Tau acts in glutamate-induced calcium influx

Identification: Liu, Guanghao


Tau acts in glutamate-induced calcium influx
Guanghao Liu, Yuriy M. Usachev, and Gloria Lee
University of Iowa Carver College of Medicine, Iowa City, IA 52242
Tau, known as an axonal protein, was discovered to have dendritic function where tau would facilitate postsynaptic targeting of Fyn, leading to phosphorylation of the NMDA receptor. Despite this important role, tau knockout mice have displayed no overt behavioral phenotypes or malformations. This lack of deficits has been attributed to increases in other microtubule-associated proteins such as MAP2, which also associates with Fyn. Here we examined the ability of tau to influence glutamate-induced calcium influx through its ability to potentiate Fyn activity and MAP2's association with Fyn as a possible compensating mechanism.
Glutamate-induced calcium influx was measured on primary hippocampal neurons from WT, tau KO, Fyn KO, and tau/Fyn double KO (DKO) mice. While WT and tau KO mice were similar, Fyn KO and DKO mice had significantly less calcium influx, with DKO mice having an even greater reduction relative to Fyn KO. The similarity between calcium influx in WT and tau KO can be explained by our findings that (1) MAP2 levels were increased in tau KO mouse brain and (2) dendrites from tau KO mouse neurons had increased density of MAP2-Fyn complexes, as detected by proximity ligation assay, relative to dendrites from WT mouse neurons. To determine if the MAP2-Fyn complex might resemble the tau-Fyn complex with respect to potentiating Fyn activity, we found that similar to tau, MAP2 can increase Fyn autophosphorylation and Fyn activity. We hypothesize that in tau KO mice, MAP2-Fyn complexes can replace tau-Fyn complexes in the somatodendritic compartment, where activated Fyn mediates calcium influx. Lastly, in comparing Fyn KO and DKO mice, while both had similarly decreased levels of MAP2, DKO had significantly less calcium influx. This suggested that tau has a Fyn-independent role in glutamate-induced calcium influx. In summary, tau acts in mechanisms for glutamate-induced calcium influx, where it can act in a Fyn-independent manner or through Fyn by potentiating Fyn activity, a property that can be mimicked by MAP2 in the absence of tau.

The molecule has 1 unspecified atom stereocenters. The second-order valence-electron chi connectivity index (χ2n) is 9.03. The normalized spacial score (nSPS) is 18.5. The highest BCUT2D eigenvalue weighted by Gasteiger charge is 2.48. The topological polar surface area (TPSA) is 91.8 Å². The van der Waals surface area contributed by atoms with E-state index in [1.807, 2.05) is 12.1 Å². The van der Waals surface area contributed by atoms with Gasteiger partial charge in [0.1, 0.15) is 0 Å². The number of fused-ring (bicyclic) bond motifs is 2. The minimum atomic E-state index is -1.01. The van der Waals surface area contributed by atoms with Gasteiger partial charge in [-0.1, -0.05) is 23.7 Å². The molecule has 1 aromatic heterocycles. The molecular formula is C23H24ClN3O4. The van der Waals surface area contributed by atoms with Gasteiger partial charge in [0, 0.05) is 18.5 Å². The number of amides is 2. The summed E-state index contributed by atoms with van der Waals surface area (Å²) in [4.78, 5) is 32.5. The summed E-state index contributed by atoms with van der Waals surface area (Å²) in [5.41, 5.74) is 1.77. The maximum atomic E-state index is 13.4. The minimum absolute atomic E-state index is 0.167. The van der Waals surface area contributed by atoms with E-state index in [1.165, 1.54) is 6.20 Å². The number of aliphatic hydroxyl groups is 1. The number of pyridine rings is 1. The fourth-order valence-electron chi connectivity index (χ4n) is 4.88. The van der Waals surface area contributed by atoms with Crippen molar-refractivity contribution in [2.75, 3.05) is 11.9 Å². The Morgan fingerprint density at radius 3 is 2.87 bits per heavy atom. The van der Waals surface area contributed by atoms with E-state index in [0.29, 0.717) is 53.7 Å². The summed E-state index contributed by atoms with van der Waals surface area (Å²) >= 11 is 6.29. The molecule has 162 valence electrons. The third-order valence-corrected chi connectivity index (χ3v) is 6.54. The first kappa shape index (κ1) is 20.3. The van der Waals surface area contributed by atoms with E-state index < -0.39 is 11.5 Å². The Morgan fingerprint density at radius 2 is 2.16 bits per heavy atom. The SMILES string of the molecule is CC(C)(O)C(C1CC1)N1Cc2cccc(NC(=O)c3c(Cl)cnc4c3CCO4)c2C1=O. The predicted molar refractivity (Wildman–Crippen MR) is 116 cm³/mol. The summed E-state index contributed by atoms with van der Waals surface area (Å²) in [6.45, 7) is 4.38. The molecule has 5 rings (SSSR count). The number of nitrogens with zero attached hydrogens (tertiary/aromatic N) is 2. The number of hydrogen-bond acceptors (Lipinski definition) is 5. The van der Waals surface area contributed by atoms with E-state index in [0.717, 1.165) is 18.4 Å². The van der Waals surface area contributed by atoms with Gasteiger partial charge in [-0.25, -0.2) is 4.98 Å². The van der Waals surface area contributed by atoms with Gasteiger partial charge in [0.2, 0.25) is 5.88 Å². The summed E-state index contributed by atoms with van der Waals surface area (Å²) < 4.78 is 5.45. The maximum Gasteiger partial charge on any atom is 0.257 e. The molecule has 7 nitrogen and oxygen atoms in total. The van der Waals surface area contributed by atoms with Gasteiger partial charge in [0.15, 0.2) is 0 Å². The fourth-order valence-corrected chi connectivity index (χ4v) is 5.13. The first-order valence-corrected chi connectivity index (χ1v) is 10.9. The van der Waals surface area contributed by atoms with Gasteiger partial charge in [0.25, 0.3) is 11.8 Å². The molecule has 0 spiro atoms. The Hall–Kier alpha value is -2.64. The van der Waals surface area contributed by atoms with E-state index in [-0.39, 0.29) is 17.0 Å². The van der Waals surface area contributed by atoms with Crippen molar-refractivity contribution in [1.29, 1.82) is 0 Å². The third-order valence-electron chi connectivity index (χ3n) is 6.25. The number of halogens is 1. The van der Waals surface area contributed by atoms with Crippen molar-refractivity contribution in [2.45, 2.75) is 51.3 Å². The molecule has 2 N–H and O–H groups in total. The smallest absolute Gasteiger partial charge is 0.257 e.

Funding: NIA R01 17753; NIA F30 54134; Alzheimer's Association IIRG-12-241042    


Credits: None available.